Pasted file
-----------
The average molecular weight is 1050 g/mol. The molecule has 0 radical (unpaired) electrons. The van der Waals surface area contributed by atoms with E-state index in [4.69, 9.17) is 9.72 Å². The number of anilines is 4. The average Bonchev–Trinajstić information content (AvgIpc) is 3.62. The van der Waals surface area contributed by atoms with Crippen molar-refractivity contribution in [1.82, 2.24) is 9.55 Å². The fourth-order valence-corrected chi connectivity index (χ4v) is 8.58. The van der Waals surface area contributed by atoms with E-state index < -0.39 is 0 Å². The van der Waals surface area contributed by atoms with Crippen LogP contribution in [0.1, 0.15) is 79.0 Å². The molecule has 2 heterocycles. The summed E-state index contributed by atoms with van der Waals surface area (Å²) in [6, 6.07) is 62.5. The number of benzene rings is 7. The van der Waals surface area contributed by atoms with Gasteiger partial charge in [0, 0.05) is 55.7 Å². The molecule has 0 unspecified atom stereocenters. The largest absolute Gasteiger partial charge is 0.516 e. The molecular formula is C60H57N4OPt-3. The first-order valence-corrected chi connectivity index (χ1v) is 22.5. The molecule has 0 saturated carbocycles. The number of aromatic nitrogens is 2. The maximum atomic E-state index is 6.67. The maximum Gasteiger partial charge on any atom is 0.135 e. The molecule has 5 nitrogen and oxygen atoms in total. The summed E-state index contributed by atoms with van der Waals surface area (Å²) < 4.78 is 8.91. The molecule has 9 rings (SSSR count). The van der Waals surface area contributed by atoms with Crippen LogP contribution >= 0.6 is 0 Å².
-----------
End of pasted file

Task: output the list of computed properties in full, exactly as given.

The average molecular weight is 1050 g/mol. The molecule has 0 radical (unpaired) electrons. The van der Waals surface area contributed by atoms with E-state index in [4.69, 9.17) is 9.72 Å². The number of anilines is 4. The average Bonchev–Trinajstić information content (AvgIpc) is 3.62. The van der Waals surface area contributed by atoms with Crippen molar-refractivity contribution in [1.82, 2.24) is 9.55 Å². The fourth-order valence-corrected chi connectivity index (χ4v) is 8.58. The van der Waals surface area contributed by atoms with E-state index < -0.39 is 0 Å². The van der Waals surface area contributed by atoms with Crippen LogP contribution in [0.1, 0.15) is 79.0 Å². The molecule has 2 heterocycles. The summed E-state index contributed by atoms with van der Waals surface area (Å²) in [6, 6.07) is 62.5. The number of benzene rings is 7. The van der Waals surface area contributed by atoms with Gasteiger partial charge in [0, 0.05) is 55.7 Å². The molecule has 0 unspecified atom stereocenters. The largest absolute Gasteiger partial charge is 0.516 e. The molecular formula is C60H57N4OPt-3. The first-order valence-corrected chi connectivity index (χ1v) is 22.5. The molecule has 0 saturated carbocycles. The number of aromatic nitrogens is 2. The maximum atomic E-state index is 6.67. The maximum Gasteiger partial charge on any atom is 0.135 e. The molecule has 5 nitrogen and oxygen atoms in total. The summed E-state index contributed by atoms with van der Waals surface area (Å²) < 4.78 is 8.91. The molecule has 9 rings (SSSR count). The van der Waals surface area contributed by atoms with Crippen LogP contribution >= 0.6 is 0 Å².